What exactly is a rest area kiosk?
Installing and maintaining Oregon highway business signs are only a fraction of what OTE’s Field Operations Division has a hand in. OTE maintains and stocks kiosk information centers within 12 highway rest areas across the state. Motorists use kiosks both night and day, looking for unique places to eat, sleep, or shop.
Over the last year, OTE noted significant deterioration to almost every kiosk—many had been constructed in the 1970s. Rotting wood, leaky roofs and peeling paint from exposure to the elements are inherent in any structure, but a kiosk without doors is even harder to maintain.
Dedicated employees innovate
John Hafner is a 17-year veteran on the Oregon Travel Experience highway business sign team. He first became acquainted with rest area kiosks while working on Baldock’s rest area maintenance crew for the Oregon Department of Transportation (ODOT).
“When I was with ODOT, I had no idea who OTE was,” says Hafner. “I just knew I needed to figure out a way to clean up the Plexiglas covers over the kiosk display panels. They were scratched up so bad you could hardly see the posters underneath them.” John figured out he could buff the panels back to their original shine, saving OTE the expense of replacing them.
When Hafner accepted a position with OTE in 1995, he spent two years without a day off to catch up on the overwhelming back-load of highway business sign installations. As Hafner grabbed the reigns, information kiosk maintenance began in earnest.
“We (OTE) finally became owners of the kiosk brochure program and expanded our field operations to include highway signs. As business grew, two people just couldn’t handle the entire state,” Hafner said. “We hired an additional employee to help us organize our sign storage sheds out at the ODOT sign shop and help with installations, and from there on we just got busier and busier!”
Brochure placement: a vital link to community businesses
When OTE acquired supervision of nine rest areas at the end of 2009, OTE field operations knew it could no longer function without a dedicated kiosk manager to provide routine maintenance and stock brochures for local businesses.
“That’s when we got Luke Arendt on board,” said Hafner. “Our brochure placement service is a full-time job, especially when you have hundreds of travelers a day at each rest area. High traffic areas like Baldock rest area south of Portland and the one out at Multnomah Falls serve thousands of visitors in a week.”
In 2011 Arendt began to replace rotting timber and provide much needed maintenance to OTE’s kiosks.
“The kiosk at Lincoln City was especially bad,” Arendt said. “I had to replace or repair pitted Plexiglas and old and faded wood paneling and trim. The weather out at the coast is pretty rough on that structure. And we still have a long list of repairs that need to be made, especially in Ontario and Baldock.”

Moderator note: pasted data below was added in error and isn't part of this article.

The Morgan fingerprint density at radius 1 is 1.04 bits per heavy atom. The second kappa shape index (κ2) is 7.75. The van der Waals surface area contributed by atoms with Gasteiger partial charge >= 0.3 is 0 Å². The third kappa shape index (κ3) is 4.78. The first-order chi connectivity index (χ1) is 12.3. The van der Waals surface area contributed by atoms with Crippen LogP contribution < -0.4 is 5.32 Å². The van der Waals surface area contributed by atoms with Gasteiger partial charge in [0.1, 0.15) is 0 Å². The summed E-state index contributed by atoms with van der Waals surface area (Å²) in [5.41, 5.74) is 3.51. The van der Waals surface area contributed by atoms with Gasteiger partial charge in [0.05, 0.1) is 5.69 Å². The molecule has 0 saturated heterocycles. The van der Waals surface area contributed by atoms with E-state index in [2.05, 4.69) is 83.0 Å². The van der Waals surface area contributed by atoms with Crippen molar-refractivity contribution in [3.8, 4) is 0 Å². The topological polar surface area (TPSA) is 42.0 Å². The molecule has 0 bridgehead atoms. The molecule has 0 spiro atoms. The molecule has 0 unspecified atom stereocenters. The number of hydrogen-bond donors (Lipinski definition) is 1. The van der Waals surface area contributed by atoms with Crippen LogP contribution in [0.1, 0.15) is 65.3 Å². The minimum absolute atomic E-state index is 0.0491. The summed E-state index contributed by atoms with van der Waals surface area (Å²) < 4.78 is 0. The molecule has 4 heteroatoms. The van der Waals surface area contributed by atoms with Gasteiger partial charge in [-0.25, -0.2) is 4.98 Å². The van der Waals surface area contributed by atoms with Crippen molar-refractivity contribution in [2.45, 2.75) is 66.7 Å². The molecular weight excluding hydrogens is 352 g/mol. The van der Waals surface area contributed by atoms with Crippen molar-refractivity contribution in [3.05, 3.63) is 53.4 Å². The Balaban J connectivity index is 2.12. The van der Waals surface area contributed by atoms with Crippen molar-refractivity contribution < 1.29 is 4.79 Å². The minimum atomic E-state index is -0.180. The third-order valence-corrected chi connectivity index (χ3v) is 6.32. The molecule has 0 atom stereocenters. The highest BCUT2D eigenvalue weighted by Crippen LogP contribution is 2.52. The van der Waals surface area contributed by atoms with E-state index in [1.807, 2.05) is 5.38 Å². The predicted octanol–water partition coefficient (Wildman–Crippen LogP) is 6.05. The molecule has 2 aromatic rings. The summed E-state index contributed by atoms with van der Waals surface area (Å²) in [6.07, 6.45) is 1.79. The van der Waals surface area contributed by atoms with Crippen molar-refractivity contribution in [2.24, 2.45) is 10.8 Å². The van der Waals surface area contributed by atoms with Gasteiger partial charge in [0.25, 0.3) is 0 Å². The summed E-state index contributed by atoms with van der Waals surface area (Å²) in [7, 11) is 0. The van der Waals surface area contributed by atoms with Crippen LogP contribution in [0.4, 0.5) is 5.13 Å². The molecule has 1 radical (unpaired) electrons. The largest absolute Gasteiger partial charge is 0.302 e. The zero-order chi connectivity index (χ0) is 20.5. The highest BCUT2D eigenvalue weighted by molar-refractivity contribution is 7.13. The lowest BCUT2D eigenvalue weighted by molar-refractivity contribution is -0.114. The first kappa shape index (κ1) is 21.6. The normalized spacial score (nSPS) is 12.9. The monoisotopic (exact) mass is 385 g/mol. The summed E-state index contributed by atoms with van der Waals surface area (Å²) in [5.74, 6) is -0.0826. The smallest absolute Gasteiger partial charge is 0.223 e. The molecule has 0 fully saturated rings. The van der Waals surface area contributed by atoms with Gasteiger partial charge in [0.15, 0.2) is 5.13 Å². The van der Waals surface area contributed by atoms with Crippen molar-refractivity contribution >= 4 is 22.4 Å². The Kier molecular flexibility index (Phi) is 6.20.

Envisioning information centers of the future
OTE’s Sales Director Harry Falisec has been working with Hafner and Arendt on creative ways to update the aging structures. Since budgets are tight everywhere, kiosk rehabilitation has become a group effort.
“We really need to bring them up to date,” said Falisec. “Thousands of motorists use these every day. Basically, the kiosk is an information center where local businesses have an opportunity to shine. The kiosks help support local economic development and encourage visitors to discover something new about the areas they pass through.”
Falisec envisions the information kiosk of the 21st century.
“I want to see an LED reader board right across the front, announcing everything from traffic alerts to winery tours. I would like to see new ways for visitors to find the information they’re looking for, including touch screens and 24-hour a day ‘concierge’ services. I think we could ultimately make these highway information centers into showplaces of everything Oregon has to offer.”
While Falisec works on a solid kiosk restructure plan with the Travel Information Council (OTE’s governing body) and local rest area business coalitions, he and the OTE Field Operations team will begin minor updates to the north Baldock kiosk in 2012.
“We’ll replace rotting fascias, treat the roof and apply our agency name to the north Baldock kiosk,” Falisec said. “While my vision for the modern kiosk includes a lot of wonderful ideas, we need to take it one step at a time. I hope we can use Baldock as a model and work with our coalitions and local businesses to find out what their vision for the future holds and how we can help implement those ideas.”
If you enjoyed this blog post, share it via Twitter.Tweet